Nashville Songwriters Hall of Fame member Billy Edd Wheeler—whose many masterful compositions include “Coward of the County” (Kenny Rogers), “Jackson” (Johnny Cash and June Carter), “It’s Midnight” (Elvis Presley), and “Gimme Back My Blues” (Jerry Reed)—discusses his career and performs during a rare Nashville appearance, as part of the Country Music Hall of Fame and Museum’s “Poets and Prophets” songwriter series.
West Virginia-born and Yale-educated, Wheeler scored a major hit of his own when he recorded the novelty number “Ode to the Little Brown Shack out Back” (#3, 1964–65). Here, Wheeler discusses his hits and how his upbringing in West Virginia inspired other songs he wrote, including: “Coal Tattoo” (recorded by Judy Collins and Kathy Mattea), “Coming of the Roads” (recorded by Judy Collins), and “High Flyin’ Bird” (recorded by Judy Henske and Jefferson Airplane).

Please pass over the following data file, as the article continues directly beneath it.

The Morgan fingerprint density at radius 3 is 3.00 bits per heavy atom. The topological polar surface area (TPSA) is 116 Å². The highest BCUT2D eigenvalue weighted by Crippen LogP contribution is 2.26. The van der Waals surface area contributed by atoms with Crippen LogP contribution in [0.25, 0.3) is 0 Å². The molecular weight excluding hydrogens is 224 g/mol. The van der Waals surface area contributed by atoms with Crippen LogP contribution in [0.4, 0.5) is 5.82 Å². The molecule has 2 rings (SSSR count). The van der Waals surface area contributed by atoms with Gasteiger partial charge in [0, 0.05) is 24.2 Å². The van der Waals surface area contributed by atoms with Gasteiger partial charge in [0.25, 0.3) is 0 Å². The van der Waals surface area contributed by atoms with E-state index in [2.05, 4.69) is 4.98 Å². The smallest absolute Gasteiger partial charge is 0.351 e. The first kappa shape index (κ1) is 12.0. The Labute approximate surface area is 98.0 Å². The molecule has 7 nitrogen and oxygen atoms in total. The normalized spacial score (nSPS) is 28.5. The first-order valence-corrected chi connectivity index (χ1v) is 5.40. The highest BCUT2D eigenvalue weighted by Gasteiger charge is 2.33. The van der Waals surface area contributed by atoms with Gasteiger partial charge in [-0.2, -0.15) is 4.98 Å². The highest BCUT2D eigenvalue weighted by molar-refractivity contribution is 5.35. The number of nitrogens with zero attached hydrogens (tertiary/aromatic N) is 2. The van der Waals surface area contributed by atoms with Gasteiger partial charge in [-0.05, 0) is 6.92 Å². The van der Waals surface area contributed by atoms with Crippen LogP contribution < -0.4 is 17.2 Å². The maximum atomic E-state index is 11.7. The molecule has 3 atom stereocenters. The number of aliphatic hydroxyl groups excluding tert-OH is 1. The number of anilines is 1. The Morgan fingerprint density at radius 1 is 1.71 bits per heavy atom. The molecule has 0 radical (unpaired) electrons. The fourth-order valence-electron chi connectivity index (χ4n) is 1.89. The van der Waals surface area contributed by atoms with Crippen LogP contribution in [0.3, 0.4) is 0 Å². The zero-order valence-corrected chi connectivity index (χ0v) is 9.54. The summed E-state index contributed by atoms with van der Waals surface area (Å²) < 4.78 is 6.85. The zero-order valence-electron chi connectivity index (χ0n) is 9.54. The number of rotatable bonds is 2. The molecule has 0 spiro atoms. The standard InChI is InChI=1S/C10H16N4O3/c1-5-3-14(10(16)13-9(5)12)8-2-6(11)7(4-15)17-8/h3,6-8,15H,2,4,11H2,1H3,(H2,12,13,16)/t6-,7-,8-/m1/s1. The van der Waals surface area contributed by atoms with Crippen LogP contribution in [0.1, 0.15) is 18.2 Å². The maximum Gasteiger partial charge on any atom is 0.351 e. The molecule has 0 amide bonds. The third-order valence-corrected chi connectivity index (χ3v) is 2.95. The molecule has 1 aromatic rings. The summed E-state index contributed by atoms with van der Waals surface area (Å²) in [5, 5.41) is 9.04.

Wheeler also performs “The Reverend Mister Black,” “Hotdog Heart,” and “Ode to the Little Brown Shack out Back,” with Dana McVicker providing backup vocals.
The program focuses on Wheeler’s songwriting talent and achievements. However, he has been equally prolific in other creative arenas. Dubbed “a renaissance man for the hills” by the “Chicago Tribune,” Wheeler is the author of two novels and two collections of poems, several plays, and several books of Appalachian humor. When not writing and performing, he depicts country life in paintings, drawings, and sculpture.
As a recording artist since the early 1960s, Wheeler has released a number of critically acclaimed LPs for a number of record companies, including Monitor, United Artists, Kapp, Capitol, RCA, and Flying Fish. Wheeler also was an executive with United Artists in Nashville.
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